Save or Save To in ReSharper Options

Since ReSharper introduced the layered structure for saving its options, we all face the choice of clicking Save or Save To whenever we change any settings. The good news is that the Save button will do the job for most users in most situations. The bad news is that, being tempted to go advanced and use the Save To button, you may not get what you expected without proper understanding of its design and purpose.

This post will hopefully help you click Save more confidently and opt for the Save To items only when you really need it.

Regardless of how you save ReSharper settings, you should always bear in mind that all settings you modify during one transaction (that is, between opening the Options dialog and clicking Save or Save To) can only be saved together. If you need these modifications to be saved in different layers, you have to repeat the transaction for each group of settings.

A rule of thumb when choosing between Save and Save To is the following:

  • If you want to apply your modification but keep team-shared and/or custom layers (if any) intact, click Save.
  • When you want to save modified settings to the Solution team-shared layer or a custom layer, click Save To and select the target layer.

If you want to know exactly how it works and why, please read on.

Default Settings

When you start with a fresh and clean installation of ReSharper, you can go to ReSharper > Manage Options and see that the following settings layers are prepared for you:

There are three predefined layers in order they apply (from bottom to top):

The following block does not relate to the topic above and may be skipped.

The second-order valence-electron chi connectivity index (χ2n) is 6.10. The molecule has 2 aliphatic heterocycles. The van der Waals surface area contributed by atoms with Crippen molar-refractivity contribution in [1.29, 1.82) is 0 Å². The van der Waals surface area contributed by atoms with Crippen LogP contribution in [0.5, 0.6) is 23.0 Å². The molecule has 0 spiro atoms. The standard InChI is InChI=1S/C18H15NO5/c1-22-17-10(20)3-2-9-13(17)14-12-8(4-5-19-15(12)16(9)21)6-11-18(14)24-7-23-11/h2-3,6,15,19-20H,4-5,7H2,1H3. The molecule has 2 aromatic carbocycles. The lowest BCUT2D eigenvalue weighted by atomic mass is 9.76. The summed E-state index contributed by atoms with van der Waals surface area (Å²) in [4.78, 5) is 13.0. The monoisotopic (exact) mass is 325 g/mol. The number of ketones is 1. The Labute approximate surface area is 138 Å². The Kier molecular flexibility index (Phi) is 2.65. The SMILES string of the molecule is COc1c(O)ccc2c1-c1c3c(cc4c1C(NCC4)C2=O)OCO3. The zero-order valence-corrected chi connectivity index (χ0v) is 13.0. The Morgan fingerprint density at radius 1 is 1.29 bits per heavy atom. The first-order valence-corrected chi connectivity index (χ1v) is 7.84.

• This computer
  • Solution team-shared
  • Solution personal

You can even see the file names and locations of these layers. But do they really exist? If you haven’t made any changes to ReSharper options, the answer is NO: just look for settings files in your solution folder or your local application data folder, none of them are there. What you are seeing right now in the Settings Layers dialog are rather predefined destinations for settings layers that will be created as soon as you change any settings.

However, default settings must be defined somewhere…  and they are in fact defined in ReSharper system files; moreover, they are never changed. The trick here is that instead of changing default values of settings, ReSharper overrides them in different settings layers and then applies the value of the uppermost layer in the layer stack for each setting. Default settings are not shown in the Settings Layers dialog, and that’s why you may think that default settings are stored in This computer layer.

Let’s visualize the default state of ReSharper options. Imagine that ReSharper has only three settings (I wish it did) that define different colors. The default value is ‘blue’ for all three settings and the ‘Resulting settings’ are what we see in the ReSharper’s Options dialog:

As long as any settings layers are empty or do not exist, they are transparent for ReSharper and it applies values from the default settings.

Why Three?

At this point you may ask, why are there three predefined settings layers, no less and no more?  Well, they are there for your convenience. Here are some scenarios in which you may need these layers:

  • Need to have your settings applied globally in your computer – they will be saved it in This computer layer
  • Work on a team-shared solution and need to use the same code styles, templates, SSR patterns, etc. within this solution – then save these settings in the Solution team-shared layer; according to the concept, setting values defined in this layer will override not only the default settings, but also your personal global settings defined in This computer layer.